Of warming nights and shifting winds




Stone, Dáithí Alastar

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The attribution of recent global warming to anthropogenic emissions is now well established. However, the relation of recent changes in other properties of the climate system to human activities is not as clearly understood. The aim of this thesis is to improve our understanding of this relation in the case of two of these properties, namely the diurnal temperature range (DTR) and modes of tropospheric variability. The DTR, the difference between daily maximum and minimum temperatures, has decreased over global land areas at a rate comparable to the mean warming. Model simulations including the effects of human emissions produce a comparable change, albeit of smaller magnitude. This decrease results from increased reflection of solar radiation by clouds moderated by decreasing soil moisture, mostly through its effect on the ground heat capacity. Recent trends in indices of some modes of atmospheric variability suggest the possibility that forced climate change may manifest itself through a projection onto these pre-existing modes. Model simulations indicate that this is plausible in the case of sea level pressure, but only partly so in the case of surface air temperature. On the interannual time scale examined in this thesis, these projections are consistent with a linear interpretation, rather than a nonlinear one. These results are, however, sensitive to the representation of small scale processes in the models. For instance, the DTR response depends strongly on the representation of cloud and land surface processes. Further examination of the response of one of the tropospheric modes, namely the Southern Annular Mode which represents the meridional shift of the mid latitude jet in the Southern Hemisphere, indicates that it is sensitive to the parametrisation of sub-grid scale mixing in the ocean. Nevertheless, these results suggest that the recent changes are consistent with enhanced greenhouse warming, and indicate that they are likely to continue into the foreseeable future.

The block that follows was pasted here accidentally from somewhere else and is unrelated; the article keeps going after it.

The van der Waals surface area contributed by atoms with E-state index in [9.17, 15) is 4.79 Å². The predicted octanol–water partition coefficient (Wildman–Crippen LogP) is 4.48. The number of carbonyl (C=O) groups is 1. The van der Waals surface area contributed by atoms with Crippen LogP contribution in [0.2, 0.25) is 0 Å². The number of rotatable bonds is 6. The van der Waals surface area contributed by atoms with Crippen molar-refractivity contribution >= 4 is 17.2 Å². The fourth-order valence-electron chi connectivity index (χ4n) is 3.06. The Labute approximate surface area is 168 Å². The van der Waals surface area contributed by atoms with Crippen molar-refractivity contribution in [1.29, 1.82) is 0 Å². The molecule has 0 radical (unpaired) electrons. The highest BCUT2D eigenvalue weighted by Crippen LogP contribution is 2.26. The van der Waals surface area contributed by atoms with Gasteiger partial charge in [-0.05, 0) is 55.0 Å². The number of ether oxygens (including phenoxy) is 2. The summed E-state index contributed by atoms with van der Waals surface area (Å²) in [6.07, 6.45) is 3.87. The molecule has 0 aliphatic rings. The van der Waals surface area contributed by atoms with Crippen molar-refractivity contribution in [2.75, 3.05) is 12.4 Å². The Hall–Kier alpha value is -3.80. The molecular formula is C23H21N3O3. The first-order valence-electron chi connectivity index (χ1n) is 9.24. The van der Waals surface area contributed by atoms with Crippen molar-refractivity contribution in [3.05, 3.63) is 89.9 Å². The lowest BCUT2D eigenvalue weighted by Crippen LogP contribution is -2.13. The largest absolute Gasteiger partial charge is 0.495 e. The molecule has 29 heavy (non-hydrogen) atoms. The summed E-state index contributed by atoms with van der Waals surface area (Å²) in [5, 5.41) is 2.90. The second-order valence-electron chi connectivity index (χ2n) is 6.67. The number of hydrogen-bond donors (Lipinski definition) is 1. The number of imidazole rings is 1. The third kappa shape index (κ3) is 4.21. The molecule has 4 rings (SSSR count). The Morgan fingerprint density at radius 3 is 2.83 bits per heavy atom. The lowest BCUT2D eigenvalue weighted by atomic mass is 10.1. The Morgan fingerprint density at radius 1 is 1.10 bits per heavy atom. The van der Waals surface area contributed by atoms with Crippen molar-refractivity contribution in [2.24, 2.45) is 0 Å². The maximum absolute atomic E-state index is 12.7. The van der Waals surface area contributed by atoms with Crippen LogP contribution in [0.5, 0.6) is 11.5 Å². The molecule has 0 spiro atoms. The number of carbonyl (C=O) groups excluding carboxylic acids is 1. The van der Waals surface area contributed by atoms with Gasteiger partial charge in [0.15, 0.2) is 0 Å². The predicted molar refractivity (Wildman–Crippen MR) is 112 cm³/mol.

Carbon cycle (Biogeochemistry), North Pacific Ocean, Global warming, Global temperature changes